Tuesday, January 29, 2013

5 Awesome Large Family Blogs

Large family blogs are a source of great wisdom. I love to read other large family blogs to be inspired as a mother and wife. They are often run by women who are extremely busy, who are passionate about parenting and have worked out great systems in their homes to help it to run smoothly. I also love that they are often women who have a great love for children because they had so many, have compassion for children because they adopted so many or have great tips and ideas because they are a combined family. 

For me a large family blog is anyone who has 4 or more children. There are so many available to read on the internet today (which I love!) and I thought I would start sharing with you some of the large family blogs that I love to read...you might like to check them out as well...here are the first five:

1. Corrie from Retro mummy. Corrie lives in Sydney and has 5 beautiful children under the age of 7. She has a 6 year old, 4 year old twins, a 2 year old and a super cute little baby, Emerson. She blogs about her family life, cooking and crafting. She is one talented lady as she can sew, quilt, knit, crochet, stitch and do it all! I have been reading her blog for many years and I always love what she has to say. Corrie is positive in her parenting and inspires me to find time to be creative with my talents. I love that she is short like me and has twins like me as well. You will love her blog!

2. Kelly from Be a Fun Mum. Kelly lives here in Brisbane like me and is the mother of four children. Three girls and one boy. Her blog is all about reclaiming the joy of motherhood in a fast-paced world. She encourages you to love the little moments which are like pieces of a puzzle, that when put together create a beautiful masterpiece. I adore the fun ideas Kelly comes up with on her blog and she inspires me to make more time for fun in my life with my children. If you need help creating more meaningful family moments, her blog is the place to look.

3. Mary at Owlhaven. Mary is the mother of ten children. Four are her own and six they have adopted from Korea and Ethiopia. Her blog shares their journey of adoption, living a frugal life, homeschooling and other family projects they do. I enjoy her outlook on motherhood and as I always wanted 10 children myself, I love to see how she balances it all. Interesting blog about staying sane with a large family!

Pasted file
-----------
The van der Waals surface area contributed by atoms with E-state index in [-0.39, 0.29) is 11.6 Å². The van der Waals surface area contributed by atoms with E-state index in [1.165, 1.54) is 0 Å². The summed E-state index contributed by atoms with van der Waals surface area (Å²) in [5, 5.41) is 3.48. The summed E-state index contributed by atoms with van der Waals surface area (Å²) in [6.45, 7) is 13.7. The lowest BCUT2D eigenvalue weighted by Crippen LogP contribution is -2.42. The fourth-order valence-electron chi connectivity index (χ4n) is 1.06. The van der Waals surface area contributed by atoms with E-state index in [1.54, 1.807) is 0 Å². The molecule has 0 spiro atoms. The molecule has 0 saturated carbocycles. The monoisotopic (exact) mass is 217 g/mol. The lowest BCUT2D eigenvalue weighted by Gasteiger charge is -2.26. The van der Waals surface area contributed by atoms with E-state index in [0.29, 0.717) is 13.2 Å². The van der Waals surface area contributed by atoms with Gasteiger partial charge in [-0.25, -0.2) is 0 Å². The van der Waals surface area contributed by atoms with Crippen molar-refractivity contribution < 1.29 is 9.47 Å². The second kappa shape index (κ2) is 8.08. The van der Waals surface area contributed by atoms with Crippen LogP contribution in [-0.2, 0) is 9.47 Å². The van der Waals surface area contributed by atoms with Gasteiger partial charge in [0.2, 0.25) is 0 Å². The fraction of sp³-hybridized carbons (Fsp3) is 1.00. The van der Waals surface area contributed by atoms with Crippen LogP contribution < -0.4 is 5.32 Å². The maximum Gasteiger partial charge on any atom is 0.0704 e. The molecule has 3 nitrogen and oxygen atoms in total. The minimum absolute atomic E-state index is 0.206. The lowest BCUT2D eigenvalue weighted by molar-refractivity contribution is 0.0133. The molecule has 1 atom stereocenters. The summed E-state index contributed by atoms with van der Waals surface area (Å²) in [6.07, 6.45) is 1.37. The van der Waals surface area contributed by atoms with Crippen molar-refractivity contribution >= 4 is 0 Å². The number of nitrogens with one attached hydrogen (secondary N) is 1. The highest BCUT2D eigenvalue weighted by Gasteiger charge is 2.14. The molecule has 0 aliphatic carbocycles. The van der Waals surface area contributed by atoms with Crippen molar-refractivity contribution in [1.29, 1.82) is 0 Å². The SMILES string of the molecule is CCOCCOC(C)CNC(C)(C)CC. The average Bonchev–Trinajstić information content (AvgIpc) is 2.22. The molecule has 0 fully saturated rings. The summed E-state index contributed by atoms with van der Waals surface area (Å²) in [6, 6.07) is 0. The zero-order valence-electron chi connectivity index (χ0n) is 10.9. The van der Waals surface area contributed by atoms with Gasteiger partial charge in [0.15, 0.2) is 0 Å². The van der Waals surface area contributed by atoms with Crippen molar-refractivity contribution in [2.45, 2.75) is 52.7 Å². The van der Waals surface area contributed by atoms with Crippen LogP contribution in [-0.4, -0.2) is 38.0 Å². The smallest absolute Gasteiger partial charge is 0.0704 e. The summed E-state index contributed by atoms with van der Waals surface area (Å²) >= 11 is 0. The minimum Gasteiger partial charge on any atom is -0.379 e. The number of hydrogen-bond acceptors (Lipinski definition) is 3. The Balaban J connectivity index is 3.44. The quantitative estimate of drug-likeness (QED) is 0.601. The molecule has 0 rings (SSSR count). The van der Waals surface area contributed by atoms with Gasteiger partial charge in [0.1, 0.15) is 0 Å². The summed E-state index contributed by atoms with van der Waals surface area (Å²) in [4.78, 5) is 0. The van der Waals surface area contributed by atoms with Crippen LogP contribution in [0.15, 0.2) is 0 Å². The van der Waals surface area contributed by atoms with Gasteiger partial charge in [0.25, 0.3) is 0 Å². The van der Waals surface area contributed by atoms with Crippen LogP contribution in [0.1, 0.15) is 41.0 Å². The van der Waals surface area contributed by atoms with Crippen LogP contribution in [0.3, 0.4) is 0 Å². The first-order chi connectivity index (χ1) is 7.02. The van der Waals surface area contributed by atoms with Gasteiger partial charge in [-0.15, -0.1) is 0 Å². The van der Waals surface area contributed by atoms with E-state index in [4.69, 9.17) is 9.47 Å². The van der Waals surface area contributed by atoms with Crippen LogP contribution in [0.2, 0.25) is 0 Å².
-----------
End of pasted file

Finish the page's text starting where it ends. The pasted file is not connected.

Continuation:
4. Tiff at My Three Ring Circus. Tiff is the mother of seven children. She is a great photographer and writer. She has welcomed children to her home, lost a child, is raising a child with illness, has twins, is a source of great strength and inspiration and is one woman who continually blows me away with her determination and inner strength. Every time I read her blog I shake my head and wonder how she get's through each day. Amazing. Read her blog. Her honesty will astound you.

5. Carli at Carli's Clan: Carli is the mother of four children. Two boys and two girls. She owns a flower shop and loves to write about her family and faith. I also love that she reviews books and shares with us what they are like. I find her family life inspiring and love that she has turned blog comments off on her blog. She is confident in who she is and what she has to say. It is so lovely to read about an adorable family living a happy life. A real feel good blog to inspire your day!

What large family blogs do you read? Do you find large family blogs inspiring?



Sunday, January 27, 2013

falling apart and not looking back


I often get messages from women who read my blog, who are the same faith as me, asking me to share more spiritual blog posts. So today I thought I would share with you how I love to write and talk spiritually. For several years I have had the opportunity to lead/guide/plan and serve the women of my church, in my local area. This often involved me giving talks and in my usual style, I spoke openly and encouragingly to women about taking care of themselves in a spiritual way and also a mental and emotional way.

So, this is very different to my normal blog posts and there is a strong emphasis on religion with my thoughts and words. I do not apologise for this as it is what I believe and how I feel. I hope you still enjoy what I have to share even if you are not the same faith as me and even if you have a different spiritual guide in your life. N xx

Our relationship with God can have a lot to do with how we feel about ourselves. As we learn to love God and have the desire to be like him, He will help us be the type of woman we want to be. As we grow closer to Him, we will be able to see ourselves as He does and have the strength to be the type of woman we also need to be.